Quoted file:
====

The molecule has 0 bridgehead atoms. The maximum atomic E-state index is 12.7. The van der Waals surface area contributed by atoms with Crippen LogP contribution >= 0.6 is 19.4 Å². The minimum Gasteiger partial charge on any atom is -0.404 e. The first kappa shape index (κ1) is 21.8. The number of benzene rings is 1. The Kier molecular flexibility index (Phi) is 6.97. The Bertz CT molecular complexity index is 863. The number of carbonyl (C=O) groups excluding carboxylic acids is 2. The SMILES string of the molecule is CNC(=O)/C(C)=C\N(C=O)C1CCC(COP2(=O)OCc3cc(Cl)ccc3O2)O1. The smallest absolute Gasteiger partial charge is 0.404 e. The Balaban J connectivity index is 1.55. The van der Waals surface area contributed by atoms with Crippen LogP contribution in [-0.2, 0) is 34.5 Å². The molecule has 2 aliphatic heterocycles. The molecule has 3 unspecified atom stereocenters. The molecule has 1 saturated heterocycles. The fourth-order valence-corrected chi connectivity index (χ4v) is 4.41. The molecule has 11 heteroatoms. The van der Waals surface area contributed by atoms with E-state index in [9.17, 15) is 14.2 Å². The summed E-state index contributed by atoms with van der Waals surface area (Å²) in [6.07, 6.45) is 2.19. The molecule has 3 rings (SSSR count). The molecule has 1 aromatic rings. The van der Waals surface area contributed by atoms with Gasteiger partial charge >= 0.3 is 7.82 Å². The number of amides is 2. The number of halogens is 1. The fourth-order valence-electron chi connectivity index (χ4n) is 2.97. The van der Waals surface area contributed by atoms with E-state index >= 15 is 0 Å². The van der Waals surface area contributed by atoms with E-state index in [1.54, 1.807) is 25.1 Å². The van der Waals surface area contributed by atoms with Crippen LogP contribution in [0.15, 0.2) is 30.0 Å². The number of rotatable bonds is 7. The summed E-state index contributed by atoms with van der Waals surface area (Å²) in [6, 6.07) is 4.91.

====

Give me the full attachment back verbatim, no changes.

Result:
The molecule has 0 bridgehead atoms. The maximum atomic E-state index is 12.7. The van der Waals surface area contributed by atoms with Crippen LogP contribution >= 0.6 is 19.4 Å². The minimum Gasteiger partial charge on any atom is -0.404 e. The first kappa shape index (κ1) is 21.8. The number of benzene rings is 1. The Kier molecular flexibility index (Phi) is 6.97. The Bertz CT molecular complexity index is 863. The number of carbonyl (C=O) groups excluding carboxylic acids is 2. The SMILES string of the molecule is CNC(=O)/C(C)=C\N(C=O)C1CCC(COP2(=O)OCc3cc(Cl)ccc3O2)O1. The smallest absolute Gasteiger partial charge is 0.404 e. The Balaban J connectivity index is 1.55. The van der Waals surface area contributed by atoms with Crippen LogP contribution in [-0.2, 0) is 34.5 Å². The molecule has 2 aliphatic heterocycles. The molecule has 3 unspecified atom stereocenters. The molecule has 1 saturated heterocycles. The fourth-order valence-corrected chi connectivity index (χ4v) is 4.41. The molecule has 11 heteroatoms. The van der Waals surface area contributed by atoms with E-state index in [9.17, 15) is 14.2 Å². The summed E-state index contributed by atoms with van der Waals surface area (Å²) in [6.07, 6.45) is 2.19. The molecule has 3 rings (SSSR count). The molecule has 1 aromatic rings. The van der Waals surface area contributed by atoms with Gasteiger partial charge >= 0.3 is 7.82 Å². The number of amides is 2. The number of halogens is 1. The fourth-order valence-electron chi connectivity index (χ4n) is 2.97. The van der Waals surface area contributed by atoms with E-state index >= 15 is 0 Å². The van der Waals surface area contributed by atoms with E-state index in [1.54, 1.807) is 25.1 Å². The van der Waals surface area contributed by atoms with Crippen LogP contribution in [0.15, 0.2) is 30.0 Å². The number of rotatable bonds is 7. The summed E-state index contributed by atoms with van der Waals surface area (Å²) in [6, 6.07) is 4.91.